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Op/ed: What buyers and sellers need to know to make a deal happen this year

By   /   Friday, February 14th, 2014  /   Comments Off

The new normal for deals is an elongated time to commit, both for buyers and sellers. Consequently, several impediments follow.

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By Davis Blaine

There are about 7 million baby boomer business owners. Two-thirds of those owners plan to sell their businesses. It is estimated that over 4.5 million businesses could be sold over the next 20 years, an average of more than 225,000 per year going to market.

The above scenario could have been pronounced last year. Why is 2014 different for sellers? For numerous professionals, including those closely aligned to the process of selling and buying businesses, 2012 and 2013 were slower than normal. Their clients were probably not ready to sell, or not convinced they could receive maximum value.

The new normal for deals is an elongated time to commit, both for buyers and sellers. Consequently, several impediments follow.

Buyers are more cautious. Even prior to buyers submitting an indication of interest or letter of interest, they want more information on the seller. Sometimes, this delay allows them another month or quarter of financial data. At the same time, their delay may eliminate them from consideration for the highly-sought sellers.

Also, private equity groups often take a longer look at the synergies of a seller fitting their platform, which may delay initiating the letter of interest. With more limited access to debt leverage, this group of buyers may need to ensure their equity flow and returns are properly analyzed.

In the era of advanced technology, buyers can readily access a myriad of seller and market information. Thus, they request numerous types of analyses from the seller.The due diligence process is, therefore, often longer than in the past.

While buyers have available cash, or access thereto, many do not play in the “blind auction” process anymore.

Consequently, there are fewer seller cases where numerous buyers vie for the deal. Many sellers still have financial, customer and/or management issues, inconsistencies and risks. Obviously, the very best managed firms that are market or industry leaders sell quickly and for premiums. However, there is a real dearth of these companies.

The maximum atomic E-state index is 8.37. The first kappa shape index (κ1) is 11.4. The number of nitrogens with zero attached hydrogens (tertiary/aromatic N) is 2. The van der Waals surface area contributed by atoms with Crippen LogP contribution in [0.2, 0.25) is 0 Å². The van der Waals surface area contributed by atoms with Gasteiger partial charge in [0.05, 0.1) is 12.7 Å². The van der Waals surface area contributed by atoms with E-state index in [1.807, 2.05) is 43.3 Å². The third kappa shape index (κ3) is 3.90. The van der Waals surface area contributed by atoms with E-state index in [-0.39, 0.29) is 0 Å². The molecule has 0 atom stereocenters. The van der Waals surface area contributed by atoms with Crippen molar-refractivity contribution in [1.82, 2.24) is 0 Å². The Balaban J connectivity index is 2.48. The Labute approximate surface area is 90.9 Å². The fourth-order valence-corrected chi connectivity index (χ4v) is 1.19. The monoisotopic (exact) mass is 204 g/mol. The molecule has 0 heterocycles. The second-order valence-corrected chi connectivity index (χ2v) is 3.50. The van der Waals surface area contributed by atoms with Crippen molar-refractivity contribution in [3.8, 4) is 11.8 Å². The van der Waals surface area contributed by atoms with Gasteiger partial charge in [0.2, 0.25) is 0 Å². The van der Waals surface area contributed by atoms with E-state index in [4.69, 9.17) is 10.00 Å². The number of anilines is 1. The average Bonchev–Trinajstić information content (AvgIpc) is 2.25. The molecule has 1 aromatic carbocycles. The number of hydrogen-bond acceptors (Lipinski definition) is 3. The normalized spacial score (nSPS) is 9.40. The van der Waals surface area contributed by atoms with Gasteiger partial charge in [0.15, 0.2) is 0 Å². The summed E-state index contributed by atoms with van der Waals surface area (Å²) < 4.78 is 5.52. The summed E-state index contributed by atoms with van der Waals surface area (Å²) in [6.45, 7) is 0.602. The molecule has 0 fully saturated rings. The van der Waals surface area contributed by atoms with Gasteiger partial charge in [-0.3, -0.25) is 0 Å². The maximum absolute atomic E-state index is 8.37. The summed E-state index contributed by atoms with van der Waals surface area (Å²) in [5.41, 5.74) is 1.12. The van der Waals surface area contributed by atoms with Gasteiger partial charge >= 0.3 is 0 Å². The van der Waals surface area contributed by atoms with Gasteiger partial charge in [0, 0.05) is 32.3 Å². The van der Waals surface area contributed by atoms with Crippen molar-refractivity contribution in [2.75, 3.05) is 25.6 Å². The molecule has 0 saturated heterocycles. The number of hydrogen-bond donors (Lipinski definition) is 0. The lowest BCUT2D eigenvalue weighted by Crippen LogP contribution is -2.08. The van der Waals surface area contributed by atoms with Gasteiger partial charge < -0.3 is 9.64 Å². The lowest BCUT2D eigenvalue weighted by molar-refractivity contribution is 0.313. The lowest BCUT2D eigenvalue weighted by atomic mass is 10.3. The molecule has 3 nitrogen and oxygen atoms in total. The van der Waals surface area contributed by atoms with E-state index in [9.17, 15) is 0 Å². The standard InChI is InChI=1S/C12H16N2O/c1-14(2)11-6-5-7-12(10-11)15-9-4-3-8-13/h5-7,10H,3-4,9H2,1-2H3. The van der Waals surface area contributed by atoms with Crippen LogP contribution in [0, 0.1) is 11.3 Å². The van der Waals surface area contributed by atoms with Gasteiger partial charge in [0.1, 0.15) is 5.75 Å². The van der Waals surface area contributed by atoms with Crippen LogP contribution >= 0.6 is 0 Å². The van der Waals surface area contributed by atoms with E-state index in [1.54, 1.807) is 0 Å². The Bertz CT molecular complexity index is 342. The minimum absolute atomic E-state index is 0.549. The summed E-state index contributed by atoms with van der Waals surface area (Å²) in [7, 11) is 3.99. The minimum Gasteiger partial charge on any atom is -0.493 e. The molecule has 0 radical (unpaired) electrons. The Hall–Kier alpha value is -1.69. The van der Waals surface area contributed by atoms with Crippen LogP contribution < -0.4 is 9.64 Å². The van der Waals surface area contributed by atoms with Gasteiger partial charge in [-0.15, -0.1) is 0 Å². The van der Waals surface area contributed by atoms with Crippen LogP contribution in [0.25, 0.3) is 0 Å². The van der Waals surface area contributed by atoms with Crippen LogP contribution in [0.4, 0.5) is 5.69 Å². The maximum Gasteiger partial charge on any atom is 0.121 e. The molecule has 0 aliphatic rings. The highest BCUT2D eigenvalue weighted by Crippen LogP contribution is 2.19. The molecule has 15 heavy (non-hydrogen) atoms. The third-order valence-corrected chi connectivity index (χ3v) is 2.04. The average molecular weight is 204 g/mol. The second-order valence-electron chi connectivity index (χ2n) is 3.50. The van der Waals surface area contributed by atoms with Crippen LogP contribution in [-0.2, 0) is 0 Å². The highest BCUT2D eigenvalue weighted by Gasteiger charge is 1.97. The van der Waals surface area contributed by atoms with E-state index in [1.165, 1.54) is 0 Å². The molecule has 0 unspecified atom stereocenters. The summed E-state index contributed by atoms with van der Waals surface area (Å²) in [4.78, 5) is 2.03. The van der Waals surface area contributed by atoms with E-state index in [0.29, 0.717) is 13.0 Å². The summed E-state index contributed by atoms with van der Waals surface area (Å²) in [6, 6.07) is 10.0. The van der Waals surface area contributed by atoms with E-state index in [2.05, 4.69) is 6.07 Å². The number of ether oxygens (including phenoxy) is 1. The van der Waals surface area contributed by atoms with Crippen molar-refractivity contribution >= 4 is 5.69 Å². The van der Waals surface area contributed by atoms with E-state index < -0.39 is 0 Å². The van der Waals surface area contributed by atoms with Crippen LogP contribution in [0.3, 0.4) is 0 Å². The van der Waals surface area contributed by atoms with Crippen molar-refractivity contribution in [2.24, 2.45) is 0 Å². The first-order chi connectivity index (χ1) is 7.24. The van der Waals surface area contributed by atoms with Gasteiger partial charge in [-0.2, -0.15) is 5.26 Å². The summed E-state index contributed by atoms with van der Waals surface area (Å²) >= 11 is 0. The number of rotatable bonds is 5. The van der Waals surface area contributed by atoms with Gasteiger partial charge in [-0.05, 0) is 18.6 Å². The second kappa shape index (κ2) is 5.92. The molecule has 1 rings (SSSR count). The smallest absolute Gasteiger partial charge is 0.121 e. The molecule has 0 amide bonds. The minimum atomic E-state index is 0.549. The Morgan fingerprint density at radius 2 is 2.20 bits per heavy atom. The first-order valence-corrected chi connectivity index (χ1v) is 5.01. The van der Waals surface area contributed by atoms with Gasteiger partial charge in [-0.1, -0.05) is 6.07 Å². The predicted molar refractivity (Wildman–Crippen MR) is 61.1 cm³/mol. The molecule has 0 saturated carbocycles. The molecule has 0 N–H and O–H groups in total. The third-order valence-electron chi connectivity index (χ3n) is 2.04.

Having survived the last five years making fewer deals, today’s buyers often opt to pass before getting into a bidding war. In their minds, safety outweighs sorry.

Finally, for the senior lenders who participate in purchases, the diligence is usually conducted at a snail’s pace. This occurs because the lenders are overly cautious, and the process to create documentation to comply with the burdensome regulations is onerous.

Sellers in 2014

To overcome any uncertainty, sellers should be well-prepared. This preparation process should be started now to go to market in 2014, and include at least the following:

• Ensuring that qualified middle management is in place.

• Tighten company control of information by implementing enterprise accounting and operational systems.

• Understand what intellectual property is owned and the advantages and value it provides your firm.

• Assess what type of deal terms you really want, and how that fits with the market of potential buyers.

• Based on the marketing process, know when to allow your investment bank to reach out to key competitors.

• Determine whether your current advisors are capable of providing you the best professional advice, including experience in selling companies.

• Understand clearly the tax implications of your deal and the advice of tax and wealth management professionals to retain as much as possible.

Buyers in 2014

Buyers this year should:

• Know how much available dry powder (funds) can be applied to each potential deal, and the debt leverage.

• Relate to the seller why you are the “best” suitor and what your intentions are for the firm and employees.

• If the original price needs to be re-traded (downward), do it early in the process. Also, state clearly your reasoning for price changes. For example, understand the EBITDA adjustments proffered by the seller and explain why they are not acceptable. This type of dialogue should continue during the contractual negotiations.

• Elicit early all or nearly all of the seller’s concerns, including the deal structure and working capital computations.

• Provide a purchase agreement that is reasonable and understandable.

Based on our experience in the lower-middle and middle markets, which includes deals from $10 million to $150 million, buyers need to show more intent and urgency for the really well-priced transactions. On the other hand, sellers must plan and prepare for their exit, and not waffle on what they want.

There is rarely a strong second chance to make the best impression and maintain the interest of the right buyer.

• Davis Blaine is chairman of The Mentor Group and Mentor Securities, a Los Angeles-based investment bank focused on advising companies in valuation, mergers and acquisitions, and capital markets transactions

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